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Prime Minister Stephen Harper inspects the honour guard with Wen Jiabao, Premier of the Peolpe's Republic of China, in the Great Hall of the People in Beijing, China on Thursday, December 3, 2009.

Sean Kilpatrick

The public scolding of Prime Minister Stephen Harper by China's premier has made headlines back home. But some in the Chinese-Canadian community say that Premier Wen Jaibao's comments are not as big a deal as the media is making it out to be.

New reports and political analysis followed the today's chastising, which saw Mr. Wen tell Mr. Harper that is has been "too long a time" since the leaders of the two country's last met.

"This is your first visit to China and this is the first meeting between the Chinese premier and a Canadian prime minister in almost five years," Mr. Wen said.

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The exchange has prompted many questions about Canada's relationship with China, it's second largest trading partner. But Victor Wong, executive director of the Chinese Canadian National Council, says that too much focus is being placed on the rebuke.

"We're not looking at some of the achievements gained by this visit," said Mr. Wong.

He says that the two countries have made some important decisions, even early on in the Prime Minister's visit. He points out that earlier today, Mr. Harper and Mr. Wen announced that a new Chinese General Consulate will be opened in Montreal, something he says the city has been "begging for." Mr. Wong says that while English media is focusing on the scolding, the Chinese news sources are more concerned with the "what's real," like China lifting it's ban on Canada's pork products.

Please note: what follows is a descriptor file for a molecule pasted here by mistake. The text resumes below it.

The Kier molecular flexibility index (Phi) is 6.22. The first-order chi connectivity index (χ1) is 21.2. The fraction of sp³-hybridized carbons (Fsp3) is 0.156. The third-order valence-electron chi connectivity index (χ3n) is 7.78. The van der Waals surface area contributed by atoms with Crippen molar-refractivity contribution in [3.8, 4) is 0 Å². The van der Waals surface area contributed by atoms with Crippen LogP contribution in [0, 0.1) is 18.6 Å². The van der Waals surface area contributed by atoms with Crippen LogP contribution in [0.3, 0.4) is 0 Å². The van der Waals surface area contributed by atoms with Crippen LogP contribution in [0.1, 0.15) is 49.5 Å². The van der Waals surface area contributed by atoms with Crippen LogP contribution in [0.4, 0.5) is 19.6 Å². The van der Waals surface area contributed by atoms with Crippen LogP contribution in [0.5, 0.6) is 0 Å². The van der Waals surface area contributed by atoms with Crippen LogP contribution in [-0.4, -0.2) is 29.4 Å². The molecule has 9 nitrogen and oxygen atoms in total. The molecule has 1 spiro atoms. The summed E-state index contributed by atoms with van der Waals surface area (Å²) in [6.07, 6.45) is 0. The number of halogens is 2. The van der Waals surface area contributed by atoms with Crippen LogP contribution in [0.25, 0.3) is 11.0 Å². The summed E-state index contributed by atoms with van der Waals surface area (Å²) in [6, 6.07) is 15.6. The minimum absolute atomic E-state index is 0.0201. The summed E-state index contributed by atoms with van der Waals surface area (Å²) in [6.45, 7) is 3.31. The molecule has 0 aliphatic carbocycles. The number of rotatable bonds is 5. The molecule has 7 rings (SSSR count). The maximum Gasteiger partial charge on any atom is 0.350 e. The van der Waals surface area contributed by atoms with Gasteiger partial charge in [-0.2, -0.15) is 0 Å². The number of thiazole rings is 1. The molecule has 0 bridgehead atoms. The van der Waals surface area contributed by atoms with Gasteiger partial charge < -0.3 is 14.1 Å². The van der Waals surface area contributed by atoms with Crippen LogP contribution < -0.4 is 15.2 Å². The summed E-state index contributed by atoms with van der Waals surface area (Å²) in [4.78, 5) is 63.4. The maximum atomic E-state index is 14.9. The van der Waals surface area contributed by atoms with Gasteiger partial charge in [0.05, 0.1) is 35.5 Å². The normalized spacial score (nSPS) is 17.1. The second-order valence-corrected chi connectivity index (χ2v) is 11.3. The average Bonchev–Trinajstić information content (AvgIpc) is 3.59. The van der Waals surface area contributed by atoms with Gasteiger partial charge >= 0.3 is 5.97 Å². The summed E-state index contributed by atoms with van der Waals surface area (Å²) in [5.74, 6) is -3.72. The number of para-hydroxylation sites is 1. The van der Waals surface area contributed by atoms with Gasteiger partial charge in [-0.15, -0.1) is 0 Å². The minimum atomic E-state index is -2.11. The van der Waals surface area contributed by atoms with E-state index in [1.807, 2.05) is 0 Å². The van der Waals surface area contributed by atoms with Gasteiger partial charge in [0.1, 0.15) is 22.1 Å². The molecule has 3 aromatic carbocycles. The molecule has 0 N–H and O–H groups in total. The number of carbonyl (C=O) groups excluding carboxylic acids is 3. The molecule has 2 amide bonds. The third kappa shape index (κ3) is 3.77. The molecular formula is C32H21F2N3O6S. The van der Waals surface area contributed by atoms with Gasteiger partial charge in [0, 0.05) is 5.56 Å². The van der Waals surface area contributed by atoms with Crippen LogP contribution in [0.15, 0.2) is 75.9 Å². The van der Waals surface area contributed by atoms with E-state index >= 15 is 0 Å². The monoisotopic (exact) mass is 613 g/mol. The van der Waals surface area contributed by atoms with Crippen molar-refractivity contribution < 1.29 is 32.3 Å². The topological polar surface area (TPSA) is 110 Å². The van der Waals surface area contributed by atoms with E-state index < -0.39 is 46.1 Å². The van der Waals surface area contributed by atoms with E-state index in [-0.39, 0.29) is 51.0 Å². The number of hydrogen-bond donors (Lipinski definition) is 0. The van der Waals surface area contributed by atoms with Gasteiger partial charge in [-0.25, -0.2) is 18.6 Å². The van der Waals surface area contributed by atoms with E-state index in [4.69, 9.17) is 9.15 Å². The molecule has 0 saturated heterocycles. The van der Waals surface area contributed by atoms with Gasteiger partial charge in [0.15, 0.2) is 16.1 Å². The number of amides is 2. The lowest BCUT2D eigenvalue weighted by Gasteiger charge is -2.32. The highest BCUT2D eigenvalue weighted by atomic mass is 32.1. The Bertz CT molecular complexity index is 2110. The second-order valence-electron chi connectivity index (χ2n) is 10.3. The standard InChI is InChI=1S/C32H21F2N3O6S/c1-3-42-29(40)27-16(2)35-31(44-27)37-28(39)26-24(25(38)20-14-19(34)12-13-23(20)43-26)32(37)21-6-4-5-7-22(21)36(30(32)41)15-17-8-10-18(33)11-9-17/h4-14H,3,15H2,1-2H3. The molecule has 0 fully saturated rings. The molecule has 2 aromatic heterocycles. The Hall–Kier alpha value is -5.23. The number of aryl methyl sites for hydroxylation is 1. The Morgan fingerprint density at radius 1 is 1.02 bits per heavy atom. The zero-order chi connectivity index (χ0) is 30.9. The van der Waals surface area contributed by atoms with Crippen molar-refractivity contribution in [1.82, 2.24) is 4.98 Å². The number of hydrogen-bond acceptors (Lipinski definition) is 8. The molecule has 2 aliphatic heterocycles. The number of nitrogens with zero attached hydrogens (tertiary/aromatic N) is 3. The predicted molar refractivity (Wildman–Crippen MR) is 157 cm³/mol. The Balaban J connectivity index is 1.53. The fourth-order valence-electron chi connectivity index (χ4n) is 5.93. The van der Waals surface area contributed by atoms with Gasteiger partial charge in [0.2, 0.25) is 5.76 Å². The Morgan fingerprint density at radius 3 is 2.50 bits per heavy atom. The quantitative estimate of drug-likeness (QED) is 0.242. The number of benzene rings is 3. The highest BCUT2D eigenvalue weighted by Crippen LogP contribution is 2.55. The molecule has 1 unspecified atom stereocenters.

"It's boring to talk about pork exports," he said. "But that's a $50-million industry. That's a lot of money for farmers and agriculture."

Sean Hu, Executive Director of the Chinese Business Association of Canada agrees. He said that Mr. Harper could have avoided the scolding by visiting China earlier.

"It would [have been]good for Stephen Harper to visit Beijing for the [2008]Olympic Games," he said. "It was a big deal in Chinese culture."

Even so, Mr. Hu says that Mr. Wen's scolding isn't the main story coming out of China. Instead, it's how relations between the two counties will be strengthened by the meeting.

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"I think both Canada and China have conducted themselves very well on this trip," he said.

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